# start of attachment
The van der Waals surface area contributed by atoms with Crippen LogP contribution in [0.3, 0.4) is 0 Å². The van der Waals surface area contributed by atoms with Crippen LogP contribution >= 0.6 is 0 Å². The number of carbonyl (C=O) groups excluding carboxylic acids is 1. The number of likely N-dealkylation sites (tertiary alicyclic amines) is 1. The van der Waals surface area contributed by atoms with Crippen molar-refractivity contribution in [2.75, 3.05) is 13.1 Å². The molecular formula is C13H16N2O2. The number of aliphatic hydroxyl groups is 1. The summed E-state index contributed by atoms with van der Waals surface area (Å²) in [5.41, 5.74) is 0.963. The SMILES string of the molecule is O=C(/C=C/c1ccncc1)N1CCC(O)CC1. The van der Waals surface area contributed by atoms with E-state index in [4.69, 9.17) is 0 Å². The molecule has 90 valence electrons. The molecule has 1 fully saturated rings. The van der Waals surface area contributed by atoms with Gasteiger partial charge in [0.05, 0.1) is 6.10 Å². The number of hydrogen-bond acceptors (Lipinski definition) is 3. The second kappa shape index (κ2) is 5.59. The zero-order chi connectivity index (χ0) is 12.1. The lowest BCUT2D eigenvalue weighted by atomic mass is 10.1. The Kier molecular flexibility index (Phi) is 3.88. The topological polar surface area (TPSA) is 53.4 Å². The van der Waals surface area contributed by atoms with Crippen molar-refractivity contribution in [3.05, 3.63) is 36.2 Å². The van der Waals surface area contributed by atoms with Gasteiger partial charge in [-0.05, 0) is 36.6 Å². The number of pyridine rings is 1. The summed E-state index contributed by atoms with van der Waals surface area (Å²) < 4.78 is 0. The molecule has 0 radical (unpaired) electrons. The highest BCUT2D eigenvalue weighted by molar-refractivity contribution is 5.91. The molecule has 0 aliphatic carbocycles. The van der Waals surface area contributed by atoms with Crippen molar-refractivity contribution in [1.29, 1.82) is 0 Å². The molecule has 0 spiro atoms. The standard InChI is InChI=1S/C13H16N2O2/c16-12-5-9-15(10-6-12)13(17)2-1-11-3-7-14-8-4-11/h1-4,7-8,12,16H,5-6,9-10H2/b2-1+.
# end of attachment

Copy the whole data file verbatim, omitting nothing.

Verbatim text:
The van der Waals surface area contributed by atoms with Crippen LogP contribution in [0.3, 0.4) is 0 Å². The van der Waals surface area contributed by atoms with Crippen LogP contribution >= 0.6 is 0 Å². The number of carbonyl (C=O) groups excluding carboxylic acids is 1. The number of likely N-dealkylation sites (tertiary alicyclic amines) is 1. The van der Waals surface area contributed by atoms with Crippen molar-refractivity contribution in [2.75, 3.05) is 13.1 Å². The molecular formula is C13H16N2O2. The number of aliphatic hydroxyl groups is 1. The summed E-state index contributed by atoms with van der Waals surface area (Å²) in [5.41, 5.74) is 0.963. The SMILES string of the molecule is O=C(/C=C/c1ccncc1)N1CCC(O)CC1. The van der Waals surface area contributed by atoms with E-state index in [4.69, 9.17) is 0 Å². The molecule has 90 valence electrons. The molecule has 1 fully saturated rings. The van der Waals surface area contributed by atoms with Gasteiger partial charge in [0.05, 0.1) is 6.10 Å². The number of hydrogen-bond acceptors (Lipinski definition) is 3. The second kappa shape index (κ2) is 5.59. The zero-order chi connectivity index (χ0) is 12.1. The lowest BCUT2D eigenvalue weighted by atomic mass is 10.1. The Kier molecular flexibility index (Phi) is 3.88. The topological polar surface area (TPSA) is 53.4 Å². The van der Waals surface area contributed by atoms with Crippen molar-refractivity contribution in [3.05, 3.63) is 36.2 Å². The van der Waals surface area contributed by atoms with Gasteiger partial charge in [-0.05, 0) is 36.6 Å². The number of pyridine rings is 1. The summed E-state index contributed by atoms with van der Waals surface area (Å²) < 4.78 is 0. The molecule has 0 radical (unpaired) electrons. The highest BCUT2D eigenvalue weighted by molar-refractivity contribution is 5.91. The molecule has 0 aliphatic carbocycles. The van der Waals surface area contributed by atoms with Crippen molar-refractivity contribution in [1.29, 1.82) is 0 Å². The molecule has 0 spiro atoms. The standard InChI is InChI=1S/C13H16N2O2/c16-12-5-9-15(10-6-12)13(17)2-1-11-3-7-14-8-4-11/h1-4,7-8,12,16H,5-6,9-10H2/b2-1+.